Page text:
Does cutout on transome of this "cruser/racer" make sense or no?

Discussion in 'Sailboats' started by Squidly-Diddly, Jun 18, 2013.

  1. Squidly-Diddly
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    Squidly-Diddly Senior Member

  2. jehardiman
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    jehardiman Senior Member

    Open transoms were originaly to save weight and help freeing, but seeing where that rudderpost is, I'm not so sure about this DIY. Looks like at least winch handles are at risk....Thunk...skitter...splash...followed quickly by "Damne!"...

    Here is an unmodded Serendipity 43
  3. rwatson
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    rwatson Senior Member

    It makes entry to the water a bit easier, you could launch and retrieve two kayaks very easily.

    If the purpose is to make getting huge bow waves out of the cockpit quickly, it needs to have some sort of 'strainer' to separate bodies and gear from the seawater before it goes overboard. Maybe there is a net thing on the boat for this purpose.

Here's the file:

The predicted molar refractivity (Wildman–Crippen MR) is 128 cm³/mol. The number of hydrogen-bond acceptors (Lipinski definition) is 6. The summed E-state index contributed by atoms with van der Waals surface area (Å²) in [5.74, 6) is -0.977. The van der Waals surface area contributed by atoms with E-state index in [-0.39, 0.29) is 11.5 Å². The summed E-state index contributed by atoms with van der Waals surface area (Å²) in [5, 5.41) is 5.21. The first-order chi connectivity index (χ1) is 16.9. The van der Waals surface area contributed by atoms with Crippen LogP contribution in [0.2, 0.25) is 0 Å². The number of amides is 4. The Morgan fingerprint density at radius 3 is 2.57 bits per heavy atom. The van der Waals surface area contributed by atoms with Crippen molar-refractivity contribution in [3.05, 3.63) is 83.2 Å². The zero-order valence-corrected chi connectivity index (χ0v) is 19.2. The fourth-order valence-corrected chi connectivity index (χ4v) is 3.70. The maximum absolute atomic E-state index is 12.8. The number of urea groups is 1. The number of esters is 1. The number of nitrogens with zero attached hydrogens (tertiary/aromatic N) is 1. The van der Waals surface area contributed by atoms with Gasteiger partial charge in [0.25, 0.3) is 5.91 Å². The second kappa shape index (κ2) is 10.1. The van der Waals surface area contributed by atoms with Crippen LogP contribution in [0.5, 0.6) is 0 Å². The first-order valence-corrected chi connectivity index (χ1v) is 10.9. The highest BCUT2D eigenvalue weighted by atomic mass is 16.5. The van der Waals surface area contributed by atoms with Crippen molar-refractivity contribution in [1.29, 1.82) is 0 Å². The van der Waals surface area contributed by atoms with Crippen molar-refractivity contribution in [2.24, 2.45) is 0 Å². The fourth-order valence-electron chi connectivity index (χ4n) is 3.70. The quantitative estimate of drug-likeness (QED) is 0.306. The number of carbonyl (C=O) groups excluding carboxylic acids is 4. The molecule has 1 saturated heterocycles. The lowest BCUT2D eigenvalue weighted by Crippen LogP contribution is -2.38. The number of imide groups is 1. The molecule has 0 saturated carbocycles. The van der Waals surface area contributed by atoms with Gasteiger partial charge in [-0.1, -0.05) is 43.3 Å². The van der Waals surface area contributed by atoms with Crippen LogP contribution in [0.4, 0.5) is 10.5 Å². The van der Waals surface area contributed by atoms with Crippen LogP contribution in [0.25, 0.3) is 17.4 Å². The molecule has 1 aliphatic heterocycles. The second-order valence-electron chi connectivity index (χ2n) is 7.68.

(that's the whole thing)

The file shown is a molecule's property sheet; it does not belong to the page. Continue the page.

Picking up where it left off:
4. messabout
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    messabout Senior Member

    That is not an unusual feature on sailing dinghys. The little boats usually have a gasketed door that hinges in such a way as to drain the innards of the boat while underway. The door is usually held shut by a cleated line or sometimes a bungee. The door is allowed to open as necessary but is otherwise kept closed. The doors are often made of Lexan or Plexi so that the skipper can see the condition of water exit at the transom/waterline intersection.

    That is a useful feature on a dinghy. On this boat, the door would be pretty big and the swim ladder would interfere. All out racer boats with open transoms are apt to get the crew wet but the water will exit as soon as it comes aboard (along with winch handles and sandwich containers of course)
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